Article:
Saudi Cuts Won't Change Oil Price

Brit Ryle

Posted June 5, 2023

I guess we should all take a moment to express our sincere and profound gratitude to Saudi Arabia for finally bringing some “stability” to the global oil market. 

Because I really don’t know how we could have survived any more of those wild price swings between $70 and $80 a barrel – my head’s spinning just thinking about it…

Obviously, the Saudi commitment to “stability” is as ridiculous as Congress saying that the real winners of the debt ceiling bill were the American People. Neither House (Saud or Representatives) gives a crap about anything past their own interests.

But I gotta say, the Saudi move to cut its oil output is not going to have the desired effect on oil prices. And in fact, whatever semblance of stability the global economy is now experiencing is likely to unravel when the Saudis realize they’ve screwed up again and get pissed off about it. 

The Saudis announced their 1 million barrel a day production cuts after an OPEC+ meeting over the weekend. The group currently known as OPEC+ is made up of the old OPEC countries (OPEC Classic?) – Iran, Iraq, Saudi Arabia, Kuwait, Venezuela, etc –  plus 10 more oil-producing countries, most notably Russia and Mexico. 

The 24 countries that make up OPEC + cover roughly 55% of global oil production and 90% of the world’s reserves…

Saudi Arabia was the only one out of the 24 that thought cutting oil supply (again) was a good idea. Pretty funny if you think about it. Because while Saudi Arabia was the second largest oil producer before its announced production cut, and will drop to #3 when (and if) it implements the announced cuts, its influence has obviously waned. 

And that’s true both politically and economically. Saudi Arabia couldn’t pressure any other country to join it in cutting oil production. And the price of oil itself is acting like it hasn’t noticed – oil for delivery in July is up just 1.2% to $72.60 as I write…

Saudi Arabia vs. Russia

Before the U.S. shale revolution, Saudi Arabia was the bully on the oil block. It could throw its weight around and force prices to do whatever it wanted. That changed in 2013…

By the end of 2013, U.S. oil production had grown to nearly 8 million barrels a day. And so in its infinite wisdom, the Saudis decided to open the oil spigots, crush oil prices and drive the threat of U.S. oil production out of business. 

The plan didn’t work. 

Sure, by the end of 2015, oil prices had cratered to $30 a barrel. But U.S. oil companies had increased production to over 9 million barrels a day. U.S. oil production did fall back below 9 million barrels a day in the second half of 2016. But by then it was too late – Saudi Arabia had blown a couple billion dollar hole in its budget and had no choice but to cut production to support prices.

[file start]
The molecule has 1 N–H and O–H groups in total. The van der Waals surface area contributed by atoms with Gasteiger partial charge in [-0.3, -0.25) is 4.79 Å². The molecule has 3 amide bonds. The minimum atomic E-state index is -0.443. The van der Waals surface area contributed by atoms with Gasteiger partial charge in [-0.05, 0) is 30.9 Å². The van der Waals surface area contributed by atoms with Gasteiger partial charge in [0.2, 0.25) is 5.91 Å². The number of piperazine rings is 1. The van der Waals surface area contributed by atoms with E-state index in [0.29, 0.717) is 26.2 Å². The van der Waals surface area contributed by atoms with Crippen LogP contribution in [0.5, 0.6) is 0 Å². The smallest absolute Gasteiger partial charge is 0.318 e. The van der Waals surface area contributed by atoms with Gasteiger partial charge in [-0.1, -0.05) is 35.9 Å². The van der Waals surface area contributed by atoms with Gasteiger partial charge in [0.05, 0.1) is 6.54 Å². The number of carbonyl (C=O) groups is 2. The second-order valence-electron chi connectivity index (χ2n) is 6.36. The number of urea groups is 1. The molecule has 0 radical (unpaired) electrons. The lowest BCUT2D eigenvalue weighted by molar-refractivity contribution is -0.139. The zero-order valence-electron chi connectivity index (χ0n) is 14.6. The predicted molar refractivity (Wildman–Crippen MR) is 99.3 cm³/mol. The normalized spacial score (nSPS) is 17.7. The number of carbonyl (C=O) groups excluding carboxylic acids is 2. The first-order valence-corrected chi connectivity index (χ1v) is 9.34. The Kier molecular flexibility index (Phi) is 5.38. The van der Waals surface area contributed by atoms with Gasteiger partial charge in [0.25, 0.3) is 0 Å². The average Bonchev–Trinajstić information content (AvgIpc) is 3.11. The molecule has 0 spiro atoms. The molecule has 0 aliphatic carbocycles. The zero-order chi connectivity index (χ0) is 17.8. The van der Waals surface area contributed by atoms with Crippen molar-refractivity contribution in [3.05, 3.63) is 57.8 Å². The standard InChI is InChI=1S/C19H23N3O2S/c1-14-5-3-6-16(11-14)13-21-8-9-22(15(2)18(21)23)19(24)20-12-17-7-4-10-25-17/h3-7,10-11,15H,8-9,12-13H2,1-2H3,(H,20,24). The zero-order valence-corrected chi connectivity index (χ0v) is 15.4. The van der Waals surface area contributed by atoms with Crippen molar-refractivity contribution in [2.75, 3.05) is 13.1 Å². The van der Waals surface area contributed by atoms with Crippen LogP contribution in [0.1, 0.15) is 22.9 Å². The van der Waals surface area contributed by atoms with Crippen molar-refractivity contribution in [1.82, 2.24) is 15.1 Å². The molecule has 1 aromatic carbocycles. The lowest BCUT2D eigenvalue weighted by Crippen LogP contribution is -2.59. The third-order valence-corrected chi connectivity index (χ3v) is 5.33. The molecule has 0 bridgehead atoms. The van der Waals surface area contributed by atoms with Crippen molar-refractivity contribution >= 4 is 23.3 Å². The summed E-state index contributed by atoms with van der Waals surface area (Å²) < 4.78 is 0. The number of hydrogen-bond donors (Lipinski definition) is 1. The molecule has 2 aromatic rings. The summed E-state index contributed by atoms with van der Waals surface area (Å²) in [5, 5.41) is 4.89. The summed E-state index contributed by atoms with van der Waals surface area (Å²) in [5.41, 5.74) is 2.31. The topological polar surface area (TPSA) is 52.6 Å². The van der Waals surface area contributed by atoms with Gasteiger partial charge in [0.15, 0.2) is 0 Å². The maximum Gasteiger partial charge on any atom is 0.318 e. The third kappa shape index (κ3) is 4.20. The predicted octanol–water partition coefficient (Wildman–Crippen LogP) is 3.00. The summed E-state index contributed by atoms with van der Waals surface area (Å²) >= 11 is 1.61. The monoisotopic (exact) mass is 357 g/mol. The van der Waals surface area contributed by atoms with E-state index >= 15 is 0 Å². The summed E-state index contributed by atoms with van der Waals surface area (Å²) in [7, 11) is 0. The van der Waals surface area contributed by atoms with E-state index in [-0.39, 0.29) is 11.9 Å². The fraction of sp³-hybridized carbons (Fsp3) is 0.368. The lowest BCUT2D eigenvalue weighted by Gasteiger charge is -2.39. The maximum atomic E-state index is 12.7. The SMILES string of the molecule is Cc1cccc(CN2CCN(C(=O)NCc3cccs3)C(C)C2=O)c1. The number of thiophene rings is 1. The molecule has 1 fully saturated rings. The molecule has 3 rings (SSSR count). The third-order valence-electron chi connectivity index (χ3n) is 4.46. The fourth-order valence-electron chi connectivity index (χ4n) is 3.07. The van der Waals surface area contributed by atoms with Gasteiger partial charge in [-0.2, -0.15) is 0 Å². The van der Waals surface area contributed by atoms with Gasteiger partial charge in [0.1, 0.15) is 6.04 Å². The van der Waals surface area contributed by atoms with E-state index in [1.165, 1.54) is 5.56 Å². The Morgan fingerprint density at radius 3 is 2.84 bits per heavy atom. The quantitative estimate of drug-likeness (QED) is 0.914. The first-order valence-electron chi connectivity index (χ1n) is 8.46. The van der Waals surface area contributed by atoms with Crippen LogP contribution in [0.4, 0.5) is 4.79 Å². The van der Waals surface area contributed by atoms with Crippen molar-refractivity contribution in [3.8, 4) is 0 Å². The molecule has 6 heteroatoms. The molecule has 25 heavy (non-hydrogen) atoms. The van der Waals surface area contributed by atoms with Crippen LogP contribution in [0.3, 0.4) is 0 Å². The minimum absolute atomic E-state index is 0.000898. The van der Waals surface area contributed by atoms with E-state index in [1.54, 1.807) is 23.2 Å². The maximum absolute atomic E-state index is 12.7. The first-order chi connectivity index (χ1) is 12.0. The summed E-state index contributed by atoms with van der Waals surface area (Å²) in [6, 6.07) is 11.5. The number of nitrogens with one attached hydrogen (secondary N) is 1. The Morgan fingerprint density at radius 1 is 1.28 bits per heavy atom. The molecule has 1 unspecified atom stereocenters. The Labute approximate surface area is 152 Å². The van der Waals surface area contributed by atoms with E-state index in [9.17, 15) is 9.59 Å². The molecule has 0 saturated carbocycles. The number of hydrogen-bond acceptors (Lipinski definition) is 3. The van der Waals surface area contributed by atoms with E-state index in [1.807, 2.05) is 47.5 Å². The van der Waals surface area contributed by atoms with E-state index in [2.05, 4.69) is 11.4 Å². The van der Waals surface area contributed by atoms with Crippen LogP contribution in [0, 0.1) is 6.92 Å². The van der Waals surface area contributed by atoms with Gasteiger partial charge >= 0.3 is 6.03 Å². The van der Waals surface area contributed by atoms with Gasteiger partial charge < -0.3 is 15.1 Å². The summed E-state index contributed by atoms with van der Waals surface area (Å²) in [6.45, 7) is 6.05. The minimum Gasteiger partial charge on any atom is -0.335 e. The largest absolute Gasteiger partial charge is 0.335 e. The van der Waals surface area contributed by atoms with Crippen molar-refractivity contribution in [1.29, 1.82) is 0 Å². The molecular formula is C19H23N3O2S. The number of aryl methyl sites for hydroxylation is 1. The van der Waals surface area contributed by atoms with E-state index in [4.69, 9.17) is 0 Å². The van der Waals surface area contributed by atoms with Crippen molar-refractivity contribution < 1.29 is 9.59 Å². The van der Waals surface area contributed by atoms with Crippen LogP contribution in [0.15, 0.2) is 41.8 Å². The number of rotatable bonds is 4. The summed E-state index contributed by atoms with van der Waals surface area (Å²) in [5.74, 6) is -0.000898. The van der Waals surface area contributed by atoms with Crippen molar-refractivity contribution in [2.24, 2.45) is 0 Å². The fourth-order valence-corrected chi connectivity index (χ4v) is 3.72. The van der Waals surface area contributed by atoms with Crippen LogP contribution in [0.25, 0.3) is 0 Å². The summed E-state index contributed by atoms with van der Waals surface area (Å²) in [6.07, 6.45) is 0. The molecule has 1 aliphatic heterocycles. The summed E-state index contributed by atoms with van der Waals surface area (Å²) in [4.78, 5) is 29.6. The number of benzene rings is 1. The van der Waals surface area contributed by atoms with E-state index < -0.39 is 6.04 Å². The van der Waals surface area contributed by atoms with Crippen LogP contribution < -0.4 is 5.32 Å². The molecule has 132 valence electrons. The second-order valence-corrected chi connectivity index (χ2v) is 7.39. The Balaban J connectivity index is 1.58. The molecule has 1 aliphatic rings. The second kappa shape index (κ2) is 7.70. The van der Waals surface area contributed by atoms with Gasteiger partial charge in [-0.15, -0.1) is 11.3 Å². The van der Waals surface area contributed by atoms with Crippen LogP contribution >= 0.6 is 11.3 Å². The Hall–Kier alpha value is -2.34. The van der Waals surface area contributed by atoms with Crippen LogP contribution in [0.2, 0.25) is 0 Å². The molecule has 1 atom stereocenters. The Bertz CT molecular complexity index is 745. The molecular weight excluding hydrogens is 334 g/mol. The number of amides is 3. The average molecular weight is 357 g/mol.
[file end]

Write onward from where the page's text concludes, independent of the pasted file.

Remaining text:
Plus, U.S. oil companies did what you’d expect companies in a capitalist system to do when faced with falling prices – they cut production costs nearly in half. We should probably thank the Saudis for making U.S. oil companies lean and mean…

But this time around, it’s not the U.S. that Saudi Arabia is thinking about. It’s Russia. And this is where the Saudi strategy starts to seem ill-conceived.

Saudi Arabia and OPEC+ have already cut production a couple times this year. And if Saudi Arabia follows through on this weekend’s announcement and actually cuts its own production to 9 million barrels a day – which would be a 10-year low – there’s really only one beneficiary: Russia. 

Russia has agreed to OPEC+ production cuts this year, saying it cut by 700,000 barrels back in March. But the price action for oil suggests that Russia probably didn’t cut at all. After all, Putin does have a war to pay for, and he’s not really what you’d call trustworthy in the best of times.

All About China (and India)

Ever since Russia invaded Ukraine, the flow of Russian oil to Europe has slowed to a trickle. But Russian oil sales to Asia have doubled. Not only that, sanctions on Russia mean that China and India pay $10 to $15 a barrel less than global benchmark prices for Russian oil. 

Not surprisingly, Saudi Arabia has been forced to sell its own crude at a discount (albeit a smaller one) to maintain its market share in Asia. And that’s significant because Asia accounts for around half of Saudi oil revenue. 

The EU is now the region paying a premium for the oil it needs to offset Russian supply. But the majority of that supply deficit is coming from the U.S. and Norway. 

So the price squeeze that Saudi Arabia is trying to orchestrate is directed at Asia. 

And if Saudi’s cuts create any kind of supply issues, I’d expect Russia to do whatever it can to meet them. 

Asia is the only market in the world that is seeing any kind of demand growth for oil…

Saudi Oil OPEC

And the significance of Russian oil to Asia – from both a volume and a price perspective – means that Russia, not Saudi Arabia, is now the swing producer that has the most influence on global oil prices. ‘

I’d expect that Saudi Arabia is smart enough to understand that it is competing with Russia for Asian oil revenue. The question is: how long will Saudi Arabia sacrifice market share and lost oil revenue in Asia in order to boost prices?

My guess? I bet Saudi Arabia doesn’t cut its production at all this time. And judging by the lack of any gains for oil prices after the announced Saudi cuts, I think that’s exactly what the market thinks, too. 

That’s it for me today, take care and I’ll talk to you Wednesday…

Briton Ryle

Chief Investment Strategist

Pro Trader Today